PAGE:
Numerous deer species have been introduced beyond their native range into ecosystems around the world. Their economic value leads to further accidental and deliberate releases and lack of control is contributing to range expansion in Australia, South America and Europe. Despite localised or regional concern, the scale and generality of detrimental impacts have not been widely recognised. We review the direct and indirect impacts on ecosystems and evidence for interspecific effects on native deer. In New Zealand, where large herbivores were previously absent, severe and novel impacts have been found in susceptible forests. Even where ecosystems contain native deer, invasion by taxonomically exotic deer species carries the risk of cascade effects on spatial plant dynamics and forest composition. In Patagonia, introduced deer have disrupted forest composition, whereas in Europe, ecosystem impacts of introduced species can differ from those of over-abundant native deer. Introduced Chinese muntjac (Muntiacus reevesi) within a coniferous forestry landscape in eastern England differ from native European roe deer (Capreolus capreolus) in their distribution of herbivory among differing habitats, and provide much lower rates of endozoochorous seed dispersal. Frequent concern is expressed that introduced deer species may have detrimental effects on native deer and other ungulates, although potential epidemiological effects have not been investigated. Apparent competition, with introduced prey resulting in increased predation rates on native deer, may be occurring between South American huemul (Hippocamelus bisulcus) and southern pudu (Pudu puda). Habitat and dietary overlap is often substantial among native and introduced ungulates, including deer, and exploitation competition is likely. Evidence includes spatial responses of native to non-native deer and negatively correlated changes in population abundance, but demographic mechanisms have not been demonstrated previously. In a coniferous forestry landscape in eastern England, substantial habitat and dietary overlap occurs between native roe deer and high-density introduced Chinese muntjac. This roe deer population has shown a reduction in body weight and fertility following establishment and increasing abundance of non-native Chinese muntjac, compatible with interspecific competition. European roe deer also appear susceptible to competition from larger grazing deer, including native red deer (Cervus elaphus) and introduced fallow (Dama dama). The widely introduced fallow deer may be a particularly effective competitor in sympatry with intermediate or concentrate feeders. There is need for further investigation of potential interactions of introduced and native deer species, and a wider recognition of the ecological impacts of introduced deer.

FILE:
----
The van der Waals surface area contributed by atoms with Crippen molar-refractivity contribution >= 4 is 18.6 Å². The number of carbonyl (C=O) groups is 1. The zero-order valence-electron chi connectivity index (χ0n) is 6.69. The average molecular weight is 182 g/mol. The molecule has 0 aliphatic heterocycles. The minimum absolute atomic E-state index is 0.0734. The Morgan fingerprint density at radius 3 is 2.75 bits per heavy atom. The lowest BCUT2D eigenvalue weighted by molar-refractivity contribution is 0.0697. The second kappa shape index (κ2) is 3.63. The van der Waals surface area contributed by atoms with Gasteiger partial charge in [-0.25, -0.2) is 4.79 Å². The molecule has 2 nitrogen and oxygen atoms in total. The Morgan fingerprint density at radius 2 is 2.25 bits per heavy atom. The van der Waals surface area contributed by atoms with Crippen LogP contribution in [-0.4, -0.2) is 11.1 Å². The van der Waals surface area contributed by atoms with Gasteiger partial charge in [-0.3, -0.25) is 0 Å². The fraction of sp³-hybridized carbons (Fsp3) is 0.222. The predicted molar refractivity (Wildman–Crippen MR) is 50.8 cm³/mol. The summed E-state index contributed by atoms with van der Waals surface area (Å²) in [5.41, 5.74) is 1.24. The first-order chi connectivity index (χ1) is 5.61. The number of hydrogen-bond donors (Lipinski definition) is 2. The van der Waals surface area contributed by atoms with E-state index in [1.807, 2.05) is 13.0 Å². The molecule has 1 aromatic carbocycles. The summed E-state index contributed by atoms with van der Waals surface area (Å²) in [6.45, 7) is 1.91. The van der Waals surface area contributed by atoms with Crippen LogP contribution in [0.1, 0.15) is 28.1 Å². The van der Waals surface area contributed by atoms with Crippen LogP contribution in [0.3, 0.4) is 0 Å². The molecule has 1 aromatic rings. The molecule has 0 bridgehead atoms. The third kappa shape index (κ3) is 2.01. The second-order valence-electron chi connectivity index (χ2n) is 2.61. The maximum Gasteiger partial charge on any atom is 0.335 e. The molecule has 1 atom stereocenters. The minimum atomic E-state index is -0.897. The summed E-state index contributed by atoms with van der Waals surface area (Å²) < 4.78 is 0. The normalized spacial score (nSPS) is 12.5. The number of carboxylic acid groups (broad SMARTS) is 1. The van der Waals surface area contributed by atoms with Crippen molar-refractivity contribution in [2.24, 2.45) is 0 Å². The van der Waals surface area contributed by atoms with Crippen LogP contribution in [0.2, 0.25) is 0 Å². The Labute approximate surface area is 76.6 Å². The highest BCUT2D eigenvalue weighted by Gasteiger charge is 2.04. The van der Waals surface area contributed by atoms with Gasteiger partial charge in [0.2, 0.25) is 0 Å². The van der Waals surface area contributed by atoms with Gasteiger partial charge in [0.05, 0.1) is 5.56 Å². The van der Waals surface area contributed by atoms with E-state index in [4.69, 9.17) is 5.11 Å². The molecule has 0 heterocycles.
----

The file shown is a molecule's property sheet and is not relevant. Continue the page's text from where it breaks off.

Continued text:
|Author||Paul M. Dolman and Kristin Wäber|
|Secondary title||Wildlife Research|
|Institution||University of East Anglia|
|Department||School of Environmental Sciences|